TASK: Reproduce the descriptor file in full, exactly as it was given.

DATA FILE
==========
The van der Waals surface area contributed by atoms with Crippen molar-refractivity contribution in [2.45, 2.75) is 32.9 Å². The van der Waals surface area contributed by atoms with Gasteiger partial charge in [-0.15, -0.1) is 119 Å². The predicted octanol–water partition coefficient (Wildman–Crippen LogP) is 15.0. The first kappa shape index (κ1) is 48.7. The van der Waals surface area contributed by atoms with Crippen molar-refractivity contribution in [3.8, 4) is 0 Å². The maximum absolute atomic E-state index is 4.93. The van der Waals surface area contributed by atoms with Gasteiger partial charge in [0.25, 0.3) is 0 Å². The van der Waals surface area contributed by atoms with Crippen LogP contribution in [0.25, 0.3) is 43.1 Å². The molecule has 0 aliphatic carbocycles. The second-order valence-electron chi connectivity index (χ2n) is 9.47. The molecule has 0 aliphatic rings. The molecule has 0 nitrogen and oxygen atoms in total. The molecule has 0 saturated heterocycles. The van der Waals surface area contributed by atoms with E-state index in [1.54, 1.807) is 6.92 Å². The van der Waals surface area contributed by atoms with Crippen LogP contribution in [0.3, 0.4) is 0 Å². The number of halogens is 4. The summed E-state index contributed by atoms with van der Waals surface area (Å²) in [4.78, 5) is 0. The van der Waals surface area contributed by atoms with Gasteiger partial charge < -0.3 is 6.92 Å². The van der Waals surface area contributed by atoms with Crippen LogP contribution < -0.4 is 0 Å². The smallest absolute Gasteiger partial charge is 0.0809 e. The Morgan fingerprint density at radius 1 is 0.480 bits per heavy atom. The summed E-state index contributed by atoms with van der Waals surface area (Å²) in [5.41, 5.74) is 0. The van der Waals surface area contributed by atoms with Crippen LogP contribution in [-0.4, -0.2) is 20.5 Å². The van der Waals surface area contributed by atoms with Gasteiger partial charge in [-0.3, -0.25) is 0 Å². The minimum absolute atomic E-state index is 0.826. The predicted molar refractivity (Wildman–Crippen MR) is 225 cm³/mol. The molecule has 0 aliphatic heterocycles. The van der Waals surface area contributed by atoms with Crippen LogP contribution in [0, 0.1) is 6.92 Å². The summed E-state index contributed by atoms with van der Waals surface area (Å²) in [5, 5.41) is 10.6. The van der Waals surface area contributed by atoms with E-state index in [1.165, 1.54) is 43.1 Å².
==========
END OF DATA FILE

The van der Waals surface area contributed by atoms with Crippen molar-refractivity contribution in [2.45, 2.75) is 32.9 Å². The van der Waals surface area contributed by atoms with Gasteiger partial charge in [-0.15, -0.1) is 119 Å². The predicted octanol–water partition coefficient (Wildman–Crippen LogP) is 15.0. The first kappa shape index (κ1) is 48.7. The van der Waals surface area contributed by atoms with Crippen molar-refractivity contribution in [3.8, 4) is 0 Å². The maximum absolute atomic E-state index is 4.93. The van der Waals surface area contributed by atoms with Gasteiger partial charge in [0.25, 0.3) is 0 Å². The van der Waals surface area contributed by atoms with Crippen LogP contribution in [0.25, 0.3) is 43.1 Å². The molecule has 0 aliphatic carbocycles. The second-order valence-electron chi connectivity index (χ2n) is 9.47. The molecule has 0 aliphatic rings. The molecule has 0 nitrogen and oxygen atoms in total. The molecule has 0 saturated heterocycles. The van der Waals surface area contributed by atoms with E-state index in [1.54, 1.807) is 6.92 Å². The van der Waals surface area contributed by atoms with Crippen LogP contribution in [0.3, 0.4) is 0 Å². The number of halogens is 4. The summed E-state index contributed by atoms with van der Waals surface area (Å²) in [4.78, 5) is 0. The van der Waals surface area contributed by atoms with Gasteiger partial charge < -0.3 is 6.92 Å². The van der Waals surface area contributed by atoms with Crippen LogP contribution < -0.4 is 0 Å². The smallest absolute Gasteiger partial charge is 0.0809 e. The Morgan fingerprint density at radius 1 is 0.480 bits per heavy atom. The summed E-state index contributed by atoms with van der Waals surface area (Å²) in [5.41, 5.74) is 0. The van der Waals surface area contributed by atoms with Crippen LogP contribution in [-0.4, -0.2) is 20.5 Å². The van der Waals surface area contributed by atoms with Gasteiger partial charge in [-0.3, -0.25) is 0 Å². The minimum absolute atomic E-state index is 0.826. The predicted molar refractivity (Wildman–Crippen MR) is 225 cm³/mol. The molecule has 0 aliphatic heterocycles. The van der Waals surface area contributed by atoms with Crippen LogP contribution in [0, 0.1) is 6.92 Å². The summed E-state index contributed by atoms with van der Waals surface area (Å²) in [5, 5.41) is 10.6. The van der Waals surface area contributed by atoms with E-state index in [1.165, 1.54) is 43.1 Å².